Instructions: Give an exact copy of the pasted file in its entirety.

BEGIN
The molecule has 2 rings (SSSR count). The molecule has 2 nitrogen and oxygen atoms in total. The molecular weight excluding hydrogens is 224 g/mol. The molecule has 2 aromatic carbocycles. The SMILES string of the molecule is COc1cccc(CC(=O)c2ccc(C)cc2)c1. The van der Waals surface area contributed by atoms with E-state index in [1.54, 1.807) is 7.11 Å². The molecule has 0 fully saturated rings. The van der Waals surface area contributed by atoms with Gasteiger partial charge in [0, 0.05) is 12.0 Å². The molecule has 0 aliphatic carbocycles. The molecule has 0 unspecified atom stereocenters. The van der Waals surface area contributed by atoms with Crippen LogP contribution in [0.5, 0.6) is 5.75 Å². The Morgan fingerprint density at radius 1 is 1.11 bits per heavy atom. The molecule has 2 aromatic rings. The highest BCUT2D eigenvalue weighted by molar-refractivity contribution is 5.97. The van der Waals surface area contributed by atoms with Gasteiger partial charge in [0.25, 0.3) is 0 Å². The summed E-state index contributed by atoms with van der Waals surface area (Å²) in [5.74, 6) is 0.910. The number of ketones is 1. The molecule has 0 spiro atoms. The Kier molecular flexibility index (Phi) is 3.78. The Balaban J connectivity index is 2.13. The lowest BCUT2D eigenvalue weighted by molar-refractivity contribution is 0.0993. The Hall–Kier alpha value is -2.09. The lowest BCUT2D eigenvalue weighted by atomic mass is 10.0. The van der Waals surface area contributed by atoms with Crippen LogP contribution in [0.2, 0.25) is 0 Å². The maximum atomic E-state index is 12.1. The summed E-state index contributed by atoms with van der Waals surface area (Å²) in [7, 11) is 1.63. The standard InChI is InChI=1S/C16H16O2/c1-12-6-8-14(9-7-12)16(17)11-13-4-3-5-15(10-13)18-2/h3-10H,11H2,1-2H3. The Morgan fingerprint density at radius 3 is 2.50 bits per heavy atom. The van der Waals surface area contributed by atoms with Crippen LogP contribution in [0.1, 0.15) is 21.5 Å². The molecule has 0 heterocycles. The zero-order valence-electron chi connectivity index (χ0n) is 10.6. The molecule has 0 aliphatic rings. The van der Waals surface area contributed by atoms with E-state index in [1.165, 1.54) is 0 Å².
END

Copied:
The molecule has 2 rings (SSSR count). The molecule has 2 nitrogen and oxygen atoms in total. The molecular weight excluding hydrogens is 224 g/mol. The molecule has 2 aromatic carbocycles. The SMILES string of the molecule is COc1cccc(CC(=O)c2ccc(C)cc2)c1. The van der Waals surface area contributed by atoms with E-state index in [1.54, 1.807) is 7.11 Å². The molecule has 0 fully saturated rings. The van der Waals surface area contributed by atoms with Gasteiger partial charge in [0, 0.05) is 12.0 Å². The molecule has 0 aliphatic carbocycles. The molecule has 0 unspecified atom stereocenters. The van der Waals surface area contributed by atoms with Crippen LogP contribution in [0.5, 0.6) is 5.75 Å². The Morgan fingerprint density at radius 1 is 1.11 bits per heavy atom. The molecule has 2 aromatic rings. The highest BCUT2D eigenvalue weighted by molar-refractivity contribution is 5.97. The van der Waals surface area contributed by atoms with Gasteiger partial charge in [0.25, 0.3) is 0 Å². The summed E-state index contributed by atoms with van der Waals surface area (Å²) in [5.74, 6) is 0.910. The number of ketones is 1. The molecule has 0 spiro atoms. The Kier molecular flexibility index (Phi) is 3.78. The Balaban J connectivity index is 2.13. The lowest BCUT2D eigenvalue weighted by molar-refractivity contribution is 0.0993. The Hall–Kier alpha value is -2.09. The lowest BCUT2D eigenvalue weighted by atomic mass is 10.0. The van der Waals surface area contributed by atoms with Crippen LogP contribution in [0.2, 0.25) is 0 Å². The maximum atomic E-state index is 12.1. The summed E-state index contributed by atoms with van der Waals surface area (Å²) in [7, 11) is 1.63. The standard InChI is InChI=1S/C16H16O2/c1-12-6-8-14(9-7-12)16(17)11-13-4-3-5-15(10-13)18-2/h3-10H,11H2,1-2H3. The Morgan fingerprint density at radius 3 is 2.50 bits per heavy atom. The van der Waals surface area contributed by atoms with Crippen LogP contribution in [0.1, 0.15) is 21.5 Å². The molecule has 0 heterocycles. The zero-order valence-electron chi connectivity index (χ0n) is 10.6. The molecule has 0 aliphatic rings. The van der Waals surface area contributed by atoms with E-state index in [1.165, 1.54) is 0 Å².